California suffered one of its worst forest fire seasons on record in 2015 as wildfires raged in northern parts of the state. One fire, north of San Francisco, was the fourth-worst blaze in California's history, with three people killed and more than 1,000 homes destroyed.
A separate fire in the Sierra Nevada foothills killed two people and ruined more than 500 homes. A volunteer firefighter lost his own home while out battling blazes. Thousands of people were evacuated from dozens of communities. According to the Cal Fire website, there were more than 6,200 wildfires throughout the state in 2015, burning about 125,000 hectares of land. Compare that to 2014, when Cal Fire documented about 4,200 wildfires that burned about 77,000 hectares.
On Sept. 16, an 8.3 magnitude earthquake killed 11 people in central Chile and triggered tsunami warnings as far away as Hawaii and California. More than one million people fled their homes and waves up to 4.5 metres high slammed into Chile's northern port city of Coquimbo, washing large fishing boats up onto the streets.
Still, many people who remember the devastating 8.8. magnitude quake of 2010, which caused a massive tsunami and killed more than 500 people, were relieved the death toll and destruction wasn't worse. When September's earthquake struck, the Chilean government ordered evacuations from coastal areas and said it had learned from previous disasters.
Heavy rain after Tropical Storm Etau pummelled Japan in September and triggered huge floods, forcing thousands of people from their homes. When the Kinugawa River broke through a flood berm in Joso near Tokyo, it washed away entire houses and left hundreds of people stranded. Many waited on rooftops to be rescued.
U.S. President Barack Obama declared a state of emergency after Hurricane Joaquin-related storms slammed South Carolina with floods. Streets and roads turned into rivers, leaving many people trapped in their cars. A dozen people died of weather-related causes in South Carolina and neighbouring North Carolina.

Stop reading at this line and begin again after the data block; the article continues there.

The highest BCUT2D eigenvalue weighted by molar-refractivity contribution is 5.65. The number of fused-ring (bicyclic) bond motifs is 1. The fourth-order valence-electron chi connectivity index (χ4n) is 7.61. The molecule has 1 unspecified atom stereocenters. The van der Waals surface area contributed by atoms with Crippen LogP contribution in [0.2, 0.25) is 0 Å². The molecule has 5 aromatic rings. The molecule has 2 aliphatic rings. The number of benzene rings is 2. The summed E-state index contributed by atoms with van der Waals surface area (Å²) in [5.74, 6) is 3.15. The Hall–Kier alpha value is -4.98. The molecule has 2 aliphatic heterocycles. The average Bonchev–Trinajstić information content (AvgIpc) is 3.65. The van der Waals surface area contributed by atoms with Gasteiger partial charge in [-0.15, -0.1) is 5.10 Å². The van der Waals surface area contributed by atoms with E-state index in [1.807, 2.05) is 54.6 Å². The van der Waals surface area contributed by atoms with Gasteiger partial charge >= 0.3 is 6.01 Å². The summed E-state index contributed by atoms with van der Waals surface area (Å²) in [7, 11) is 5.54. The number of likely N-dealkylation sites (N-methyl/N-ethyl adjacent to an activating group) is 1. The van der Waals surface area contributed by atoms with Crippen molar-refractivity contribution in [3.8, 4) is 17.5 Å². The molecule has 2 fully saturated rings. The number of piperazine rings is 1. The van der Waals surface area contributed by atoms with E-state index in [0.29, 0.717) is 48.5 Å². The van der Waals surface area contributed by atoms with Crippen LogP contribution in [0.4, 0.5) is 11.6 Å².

One woman died when her SUV was swept away by floodwaters; another man drowned after he drove around a barricade. A transportation worker was also among those killed. South Carolina Governor Nikki Haley said 550 roads and bridges had to be closed across the state.
Deadly Australian wildfires
Four people were killed and hundreds of homes were evacuated as wildfires raged across southwest Australia in November. Fierce winds and a heat wave were blamed for making the fires worse as firefighters tried to contain them. November is summertime in the southern hemisphere, and wildfires are common across much of Australia during the season.
On Nov. 21, a landslide in Burma, also known as Myanmar, killed more than 100 people when a 60-metre high mountain of dirt discarded by mining companies collapsed. The disaster happened in the mining community of Hpakant in the jade-rich northern part of the country.
At first, officials said the dead were mostly men picking through the mining waste looking for jade to sell — a common occurrence in the extremely poor town. Later, they said the landslide happened in the middle of the night and buried more than 70 makeshift huts where the miners slept.
Chennai floods after heaviest rainfall in 100 years
Massive floods in India drove thousands of people from their homes in December after the heaviest rainfall in more than a century hit the state of Tamil Nadu. More than 250 people died — some by electrocution before authorities turned power off in some areas.
Vast swaths of Chennai — India's fourth-largest city — were under up to three metres of water. Homes and cars were submerged, and people escaped their homes using ladders or jumping out windows onto makeshift rafts.